Taken from http://news.bbc.co.uk/hi/english/world/americas/newsid_1880000/1880611.stm
Peru's new Machu Picchu
Peruvian and British explorers say they have discovered a lost Inca city on a peak in the Andes which was used as a place of resistance against Spanish conquerors.
They say the site, which was already known to local people, may provide an unparalleled record of Inca civilisation, as an area which was hardly touched by conquistadors.
The ruins, about 40 kilometres (25 miles) from the Inca citadel of Machu Picchu, are in an area where an Inca army held out against the 16th Century invaders.
The expedition leader, British explorer Peter Frost, said the site was the biggest of its kind found since 1964 and could have been occupied by the Incas when they took to the hills after the Spanish conquest.
It may also hold evidence that could shake up theories of Inca expansion and may force scholars to rethink their ideas about when the Incas first expanded their empire.
"It's a jigsaw puzzle. What we're finding are more pieces... to get a better sense of what was happening in that area," Mr Frost said.
At the site, called Corihuayrachina, explorers found signs of a well-developed and sophisticated settlement, including a heavily looted, but still spectacular, sacred ceremonial platform.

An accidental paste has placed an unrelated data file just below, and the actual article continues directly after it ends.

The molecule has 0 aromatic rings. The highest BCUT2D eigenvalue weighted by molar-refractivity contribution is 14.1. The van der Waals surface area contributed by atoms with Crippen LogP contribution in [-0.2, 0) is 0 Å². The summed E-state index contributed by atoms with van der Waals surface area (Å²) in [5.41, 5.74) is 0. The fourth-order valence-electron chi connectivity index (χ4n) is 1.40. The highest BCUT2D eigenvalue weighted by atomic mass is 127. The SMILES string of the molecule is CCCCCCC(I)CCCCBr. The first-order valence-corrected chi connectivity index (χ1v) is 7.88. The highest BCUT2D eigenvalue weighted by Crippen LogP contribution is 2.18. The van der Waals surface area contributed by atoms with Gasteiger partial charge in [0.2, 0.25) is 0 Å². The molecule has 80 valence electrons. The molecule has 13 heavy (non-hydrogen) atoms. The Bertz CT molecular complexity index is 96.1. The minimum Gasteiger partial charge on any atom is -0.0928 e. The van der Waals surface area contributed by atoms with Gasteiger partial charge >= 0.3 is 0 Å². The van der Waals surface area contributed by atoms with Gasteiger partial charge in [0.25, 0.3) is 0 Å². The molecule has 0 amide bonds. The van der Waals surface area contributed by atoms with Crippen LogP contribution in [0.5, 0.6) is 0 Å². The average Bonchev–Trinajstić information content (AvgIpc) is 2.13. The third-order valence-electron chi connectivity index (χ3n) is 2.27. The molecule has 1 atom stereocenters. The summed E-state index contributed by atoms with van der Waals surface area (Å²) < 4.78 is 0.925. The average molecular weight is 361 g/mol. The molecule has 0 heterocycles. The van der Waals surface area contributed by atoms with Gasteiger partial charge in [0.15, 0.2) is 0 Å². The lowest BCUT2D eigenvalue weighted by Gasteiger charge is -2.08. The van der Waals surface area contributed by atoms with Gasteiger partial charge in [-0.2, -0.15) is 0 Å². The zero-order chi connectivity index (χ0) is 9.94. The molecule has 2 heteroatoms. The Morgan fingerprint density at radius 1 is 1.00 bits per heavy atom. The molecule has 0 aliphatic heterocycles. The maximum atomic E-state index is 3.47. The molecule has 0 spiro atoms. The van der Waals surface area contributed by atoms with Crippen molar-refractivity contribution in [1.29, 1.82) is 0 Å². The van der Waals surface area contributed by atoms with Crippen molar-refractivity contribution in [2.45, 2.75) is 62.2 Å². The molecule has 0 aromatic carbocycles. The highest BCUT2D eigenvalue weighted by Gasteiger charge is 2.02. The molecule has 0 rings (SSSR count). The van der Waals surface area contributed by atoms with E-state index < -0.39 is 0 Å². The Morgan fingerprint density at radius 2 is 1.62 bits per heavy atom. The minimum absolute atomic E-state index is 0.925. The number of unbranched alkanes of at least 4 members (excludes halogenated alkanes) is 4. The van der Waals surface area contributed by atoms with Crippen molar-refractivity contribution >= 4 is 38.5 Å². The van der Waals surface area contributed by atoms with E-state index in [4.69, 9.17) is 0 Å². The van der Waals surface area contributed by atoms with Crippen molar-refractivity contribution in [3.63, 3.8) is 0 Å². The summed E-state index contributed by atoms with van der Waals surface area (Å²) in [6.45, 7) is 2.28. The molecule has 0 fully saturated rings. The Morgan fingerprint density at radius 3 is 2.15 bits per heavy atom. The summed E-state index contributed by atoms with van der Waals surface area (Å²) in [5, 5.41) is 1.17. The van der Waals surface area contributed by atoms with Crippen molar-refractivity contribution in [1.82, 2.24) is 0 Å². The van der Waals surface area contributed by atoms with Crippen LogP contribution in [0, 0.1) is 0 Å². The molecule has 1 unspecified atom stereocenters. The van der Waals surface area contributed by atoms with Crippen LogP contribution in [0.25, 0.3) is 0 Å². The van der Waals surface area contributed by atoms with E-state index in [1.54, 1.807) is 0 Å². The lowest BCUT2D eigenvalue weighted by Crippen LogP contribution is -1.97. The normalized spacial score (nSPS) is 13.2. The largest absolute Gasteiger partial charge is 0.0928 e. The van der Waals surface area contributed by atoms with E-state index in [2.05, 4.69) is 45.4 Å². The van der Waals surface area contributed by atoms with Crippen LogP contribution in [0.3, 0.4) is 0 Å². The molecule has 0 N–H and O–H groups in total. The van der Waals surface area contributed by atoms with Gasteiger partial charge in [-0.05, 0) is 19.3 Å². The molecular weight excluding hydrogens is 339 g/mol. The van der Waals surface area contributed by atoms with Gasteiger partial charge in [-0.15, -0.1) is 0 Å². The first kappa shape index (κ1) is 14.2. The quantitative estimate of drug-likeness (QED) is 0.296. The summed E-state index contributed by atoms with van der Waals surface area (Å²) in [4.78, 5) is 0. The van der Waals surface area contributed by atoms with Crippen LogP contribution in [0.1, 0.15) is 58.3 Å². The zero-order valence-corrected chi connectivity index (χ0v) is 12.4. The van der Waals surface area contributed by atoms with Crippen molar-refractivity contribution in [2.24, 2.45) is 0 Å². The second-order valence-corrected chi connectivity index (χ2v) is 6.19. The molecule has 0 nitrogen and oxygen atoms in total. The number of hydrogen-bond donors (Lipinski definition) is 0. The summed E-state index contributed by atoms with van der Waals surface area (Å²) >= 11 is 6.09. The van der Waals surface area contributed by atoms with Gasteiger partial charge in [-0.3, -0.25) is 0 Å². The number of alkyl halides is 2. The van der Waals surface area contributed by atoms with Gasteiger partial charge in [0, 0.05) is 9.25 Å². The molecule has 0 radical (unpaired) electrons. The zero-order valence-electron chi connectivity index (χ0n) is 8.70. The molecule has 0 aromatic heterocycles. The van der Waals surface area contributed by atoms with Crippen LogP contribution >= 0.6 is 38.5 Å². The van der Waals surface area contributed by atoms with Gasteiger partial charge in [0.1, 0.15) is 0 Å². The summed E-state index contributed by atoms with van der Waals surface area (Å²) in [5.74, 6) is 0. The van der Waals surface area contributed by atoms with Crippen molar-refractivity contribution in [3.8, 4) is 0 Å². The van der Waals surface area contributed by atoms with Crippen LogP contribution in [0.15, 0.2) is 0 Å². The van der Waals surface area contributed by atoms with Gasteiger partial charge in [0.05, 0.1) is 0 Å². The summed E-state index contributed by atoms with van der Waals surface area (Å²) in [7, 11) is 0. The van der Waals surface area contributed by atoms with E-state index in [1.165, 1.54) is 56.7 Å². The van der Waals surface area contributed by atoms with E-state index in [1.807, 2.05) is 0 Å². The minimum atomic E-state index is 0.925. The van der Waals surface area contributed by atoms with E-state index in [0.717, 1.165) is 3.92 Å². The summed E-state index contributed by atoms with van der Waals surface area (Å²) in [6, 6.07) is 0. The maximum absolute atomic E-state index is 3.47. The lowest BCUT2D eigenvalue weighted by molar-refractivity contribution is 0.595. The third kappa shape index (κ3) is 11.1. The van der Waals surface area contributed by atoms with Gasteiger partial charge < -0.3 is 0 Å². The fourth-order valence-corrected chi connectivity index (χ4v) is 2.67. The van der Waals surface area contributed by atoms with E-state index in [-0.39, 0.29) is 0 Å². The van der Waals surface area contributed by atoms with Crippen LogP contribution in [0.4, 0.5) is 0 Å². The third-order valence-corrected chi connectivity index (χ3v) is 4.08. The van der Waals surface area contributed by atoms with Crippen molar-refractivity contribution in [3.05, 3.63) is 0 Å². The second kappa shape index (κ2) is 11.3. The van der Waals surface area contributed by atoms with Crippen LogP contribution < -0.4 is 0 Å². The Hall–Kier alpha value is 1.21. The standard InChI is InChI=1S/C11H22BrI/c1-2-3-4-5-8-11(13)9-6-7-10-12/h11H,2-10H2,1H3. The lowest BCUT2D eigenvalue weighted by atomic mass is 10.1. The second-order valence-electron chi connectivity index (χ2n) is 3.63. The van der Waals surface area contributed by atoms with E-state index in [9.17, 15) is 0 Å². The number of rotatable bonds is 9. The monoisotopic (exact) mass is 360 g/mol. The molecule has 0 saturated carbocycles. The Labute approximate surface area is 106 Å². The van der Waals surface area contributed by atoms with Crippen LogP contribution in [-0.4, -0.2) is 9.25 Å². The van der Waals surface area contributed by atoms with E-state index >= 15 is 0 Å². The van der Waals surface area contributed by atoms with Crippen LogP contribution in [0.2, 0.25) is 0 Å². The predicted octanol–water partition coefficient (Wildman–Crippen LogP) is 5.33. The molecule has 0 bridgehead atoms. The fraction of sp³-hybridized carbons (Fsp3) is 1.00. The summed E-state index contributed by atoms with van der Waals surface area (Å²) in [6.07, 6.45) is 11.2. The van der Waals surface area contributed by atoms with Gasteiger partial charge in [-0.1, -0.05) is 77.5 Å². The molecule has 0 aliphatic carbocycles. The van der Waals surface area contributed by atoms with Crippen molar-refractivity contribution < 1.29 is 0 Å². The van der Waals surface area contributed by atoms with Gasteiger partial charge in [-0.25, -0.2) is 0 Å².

Hidden in thick forest on Mount Victoria in the remote Vilcabamba region, the ruins so far consist of 12 sites with more than 100 structures, including circular homes, storehouses, cemeteries, funeral towers, roadways, waterworks, farming terraces, a dam and a truncated pyramid.
In spite of the looting which the explorers say took place over 60 years ago, pottery, stone instruments and human remains have been found, and archaeologists hope to make further discoveries.
The Incas once ruled a vast part of South America stretching from Colombia to Chile, but Spanish conqueror Francisco Pizarro and his band of treasure hunters brought that empire to an end in 1533.
An Inca army of 50,000 moved to the more remote area and held out against the invaders for nearly 40 years.
The city, which the Incas may have taken over from other tribes, was built around an ancient silver mine which was exploited by locals until the 1970s. Its ruins are now used as grazing land.
Peter Frost first spotted it when he and a colleague were hiking on a nearby ridge in 1999.
But its remote location and tough terrain meant it took them another two years to organise the first expedition.
It then took them four days to reach the site two years later in June 2001, trekking along winding mountain paths with a team of scientists and excavators.
David/MAN, indulging on Peruvian ancestry.